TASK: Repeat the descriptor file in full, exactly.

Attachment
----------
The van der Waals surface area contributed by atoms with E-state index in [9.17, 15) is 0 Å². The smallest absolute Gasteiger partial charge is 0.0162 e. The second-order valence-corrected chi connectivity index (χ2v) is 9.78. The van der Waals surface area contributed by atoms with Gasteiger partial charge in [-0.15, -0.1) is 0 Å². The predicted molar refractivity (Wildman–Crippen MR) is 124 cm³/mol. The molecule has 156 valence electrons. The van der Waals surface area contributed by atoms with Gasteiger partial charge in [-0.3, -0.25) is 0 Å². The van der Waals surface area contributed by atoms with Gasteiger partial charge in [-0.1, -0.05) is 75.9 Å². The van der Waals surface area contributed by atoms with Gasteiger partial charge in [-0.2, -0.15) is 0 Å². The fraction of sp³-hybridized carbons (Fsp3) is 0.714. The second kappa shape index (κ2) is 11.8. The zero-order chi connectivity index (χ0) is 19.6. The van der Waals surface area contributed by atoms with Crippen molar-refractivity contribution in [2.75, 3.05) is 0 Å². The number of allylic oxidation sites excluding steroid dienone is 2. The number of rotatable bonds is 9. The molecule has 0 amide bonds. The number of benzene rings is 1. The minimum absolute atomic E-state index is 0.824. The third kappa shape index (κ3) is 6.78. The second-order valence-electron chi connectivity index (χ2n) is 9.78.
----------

The van der Waals surface area contributed by atoms with E-state index in [9.17, 15) is 0 Å². The smallest absolute Gasteiger partial charge is 0.0162 e. The second-order valence-corrected chi connectivity index (χ2v) is 9.78. The van der Waals surface area contributed by atoms with Gasteiger partial charge in [-0.15, -0.1) is 0 Å². The predicted molar refractivity (Wildman–Crippen MR) is 124 cm³/mol. The molecule has 156 valence electrons. The van der Waals surface area contributed by atoms with Gasteiger partial charge in [-0.3, -0.25) is 0 Å². The van der Waals surface area contributed by atoms with Gasteiger partial charge in [-0.1, -0.05) is 75.9 Å². The van der Waals surface area contributed by atoms with Gasteiger partial charge in [-0.2, -0.15) is 0 Å². The fraction of sp³-hybridized carbons (Fsp3) is 0.714. The second kappa shape index (κ2) is 11.8. The zero-order chi connectivity index (χ0) is 19.6. The van der Waals surface area contributed by atoms with Crippen molar-refractivity contribution in [2.75, 3.05) is 0 Å². The number of allylic oxidation sites excluding steroid dienone is 2. The number of rotatable bonds is 9. The molecule has 0 amide bonds. The number of benzene rings is 1. The minimum absolute atomic E-state index is 0.824. The third kappa shape index (κ3) is 6.78. The second-order valence-electron chi connectivity index (χ2n) is 9.78.